Thompson 3

Rob Brown continues his tale of steelhead fishing on the Thompson River

We fished hard under clear cold skies in clear cold water for our last three days on the Thompson River. Endless trains slithered up and down the clay coloured canyons. Big horned sheep descended the sage covered hillsides and browsed along the highway. In the bar, at the end of every day, cattle men and truckers outnumbered steelheaders by a bigger and bigger margin as the anglers folded under the pressure exerted by the cold outflow winds and the nagging futility of cast after cast after fruitless cast.

The chill sucked our energy. We crawled into our cold beds exhausted, nodded off to the incessant whistling of the winter wind and slept deeply, Art’s ancient camper pitching like a dory on a sullen sea. Each of the two remaining mornings we awoke with hope, sometimes wrapped up in the form of a fly so far untried, or a spot we hadn’t fished but had given up steelhead to Bob or Art or Bob and Art in seasons past. And, to fuel our tanks, there was also the recollection of our first day on the river, the day when I’d fastened on to a pair of frantic steelhead.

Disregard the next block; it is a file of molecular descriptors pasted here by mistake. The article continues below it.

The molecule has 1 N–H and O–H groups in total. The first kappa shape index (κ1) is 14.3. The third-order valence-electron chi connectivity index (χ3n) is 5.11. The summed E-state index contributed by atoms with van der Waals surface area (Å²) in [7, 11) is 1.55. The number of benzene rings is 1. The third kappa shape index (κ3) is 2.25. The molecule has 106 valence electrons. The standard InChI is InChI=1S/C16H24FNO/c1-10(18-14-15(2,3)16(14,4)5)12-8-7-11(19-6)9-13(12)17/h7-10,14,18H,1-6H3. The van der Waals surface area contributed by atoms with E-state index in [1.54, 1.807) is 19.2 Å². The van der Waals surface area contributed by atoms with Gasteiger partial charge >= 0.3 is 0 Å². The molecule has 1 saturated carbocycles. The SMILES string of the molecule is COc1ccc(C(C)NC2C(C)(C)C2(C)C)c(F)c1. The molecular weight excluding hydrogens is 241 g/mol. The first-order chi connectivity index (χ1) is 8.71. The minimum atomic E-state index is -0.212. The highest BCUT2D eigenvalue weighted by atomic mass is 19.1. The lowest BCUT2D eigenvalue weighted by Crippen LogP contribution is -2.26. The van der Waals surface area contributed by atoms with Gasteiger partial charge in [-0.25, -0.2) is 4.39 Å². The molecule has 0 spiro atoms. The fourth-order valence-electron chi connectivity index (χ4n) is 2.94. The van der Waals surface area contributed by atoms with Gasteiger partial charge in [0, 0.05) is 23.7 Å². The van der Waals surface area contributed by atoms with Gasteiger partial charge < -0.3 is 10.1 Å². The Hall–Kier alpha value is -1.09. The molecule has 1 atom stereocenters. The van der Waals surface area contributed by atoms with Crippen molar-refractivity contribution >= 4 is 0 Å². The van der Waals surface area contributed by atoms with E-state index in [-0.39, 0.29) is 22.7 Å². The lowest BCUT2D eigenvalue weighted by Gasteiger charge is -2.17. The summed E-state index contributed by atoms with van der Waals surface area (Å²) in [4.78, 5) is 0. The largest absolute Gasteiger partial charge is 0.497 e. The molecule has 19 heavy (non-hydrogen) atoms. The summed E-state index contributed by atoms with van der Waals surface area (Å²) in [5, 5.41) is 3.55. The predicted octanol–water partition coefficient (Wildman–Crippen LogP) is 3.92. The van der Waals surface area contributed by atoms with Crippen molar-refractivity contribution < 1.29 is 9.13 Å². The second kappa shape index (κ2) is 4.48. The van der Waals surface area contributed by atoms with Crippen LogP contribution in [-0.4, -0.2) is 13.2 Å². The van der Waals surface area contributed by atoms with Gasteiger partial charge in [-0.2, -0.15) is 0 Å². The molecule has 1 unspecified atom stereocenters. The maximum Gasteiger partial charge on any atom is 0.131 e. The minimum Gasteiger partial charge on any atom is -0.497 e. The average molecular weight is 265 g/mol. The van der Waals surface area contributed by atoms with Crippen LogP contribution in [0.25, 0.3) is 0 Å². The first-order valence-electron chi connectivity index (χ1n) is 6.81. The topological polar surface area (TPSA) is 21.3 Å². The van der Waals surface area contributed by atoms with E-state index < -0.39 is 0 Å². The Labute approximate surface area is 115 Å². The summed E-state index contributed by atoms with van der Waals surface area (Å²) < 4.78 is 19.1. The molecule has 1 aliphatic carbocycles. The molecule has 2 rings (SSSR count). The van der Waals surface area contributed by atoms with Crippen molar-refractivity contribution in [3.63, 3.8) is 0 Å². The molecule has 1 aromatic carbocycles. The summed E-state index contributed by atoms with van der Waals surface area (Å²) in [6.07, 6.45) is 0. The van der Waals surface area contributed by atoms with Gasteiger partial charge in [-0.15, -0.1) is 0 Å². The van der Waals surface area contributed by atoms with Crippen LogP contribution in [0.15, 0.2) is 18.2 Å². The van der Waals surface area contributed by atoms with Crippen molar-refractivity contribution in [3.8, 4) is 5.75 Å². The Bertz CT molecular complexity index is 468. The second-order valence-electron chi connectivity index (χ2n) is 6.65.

We fished late into the afternoon of our last day without contacting another steelhead. As we drove through the darkening canyon of the Fraser, talking past times and good fishing, it struck me that I wasn’t the least bit disappointed. I felt blessed – blessed and privileged to have tapped into the energy of two Thompson River steelhead.

When I was a boy, Wally Cosman tuned my father’s piano. There were no electronic aids in those days. Wally was of the old school. He had perfect pitch. He tuned by ear. Fussing with the strings until they were almost in tune then pounding on them until they were. He would customarily arrive at nine in the morning tune until noon, then finish the job in the afternoon. On a couple of occasions I was home. On the first of these, I offered him coffee, which he gratefully accepted.

You know Glenn Gould? he asked rhetorically.

I know of him, I said.

Don’t think much of him, said Wally. The symphony had this beautiful Steinway, he said. I tuned it. Got it set up and then Gould came and stuck thumb tacks in the felts. Guy is a kook.